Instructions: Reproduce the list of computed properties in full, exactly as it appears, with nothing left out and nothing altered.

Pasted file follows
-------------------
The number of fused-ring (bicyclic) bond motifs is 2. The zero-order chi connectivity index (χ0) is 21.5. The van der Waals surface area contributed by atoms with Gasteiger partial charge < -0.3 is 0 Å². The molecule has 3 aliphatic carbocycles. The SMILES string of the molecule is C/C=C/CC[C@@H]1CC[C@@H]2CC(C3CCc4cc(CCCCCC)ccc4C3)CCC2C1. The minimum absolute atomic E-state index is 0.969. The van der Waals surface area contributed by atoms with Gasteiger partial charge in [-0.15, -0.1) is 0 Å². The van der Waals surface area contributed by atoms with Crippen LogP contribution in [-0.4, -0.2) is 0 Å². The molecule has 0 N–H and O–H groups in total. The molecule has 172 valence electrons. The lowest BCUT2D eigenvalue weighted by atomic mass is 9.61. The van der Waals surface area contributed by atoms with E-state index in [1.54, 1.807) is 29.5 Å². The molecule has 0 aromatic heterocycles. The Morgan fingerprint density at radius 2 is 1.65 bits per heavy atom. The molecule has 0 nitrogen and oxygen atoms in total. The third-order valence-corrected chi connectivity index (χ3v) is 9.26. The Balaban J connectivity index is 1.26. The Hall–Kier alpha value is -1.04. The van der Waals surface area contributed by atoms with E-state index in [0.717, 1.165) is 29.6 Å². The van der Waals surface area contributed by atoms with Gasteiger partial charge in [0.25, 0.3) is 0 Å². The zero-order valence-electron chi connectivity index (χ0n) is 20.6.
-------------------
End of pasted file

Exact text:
The number of fused-ring (bicyclic) bond motifs is 2. The zero-order chi connectivity index (χ0) is 21.5. The van der Waals surface area contributed by atoms with Gasteiger partial charge < -0.3 is 0 Å². The molecule has 3 aliphatic carbocycles. The SMILES string of the molecule is C/C=C/CC[C@@H]1CC[C@@H]2CC(C3CCc4cc(CCCCCC)ccc4C3)CCC2C1. The minimum absolute atomic E-state index is 0.969. The van der Waals surface area contributed by atoms with Gasteiger partial charge in [-0.15, -0.1) is 0 Å². The van der Waals surface area contributed by atoms with Crippen LogP contribution in [-0.4, -0.2) is 0 Å². The molecule has 0 N–H and O–H groups in total. The molecule has 172 valence electrons. The lowest BCUT2D eigenvalue weighted by atomic mass is 9.61. The van der Waals surface area contributed by atoms with E-state index in [1.54, 1.807) is 29.5 Å². The molecule has 0 aromatic heterocycles. The Morgan fingerprint density at radius 2 is 1.65 bits per heavy atom. The molecule has 0 nitrogen and oxygen atoms in total. The third-order valence-corrected chi connectivity index (χ3v) is 9.26. The Balaban J connectivity index is 1.26. The Hall–Kier alpha value is -1.04. The van der Waals surface area contributed by atoms with E-state index in [0.717, 1.165) is 29.6 Å². The van der Waals surface area contributed by atoms with Gasteiger partial charge in [0.25, 0.3) is 0 Å². The zero-order valence-electron chi connectivity index (χ0n) is 20.6.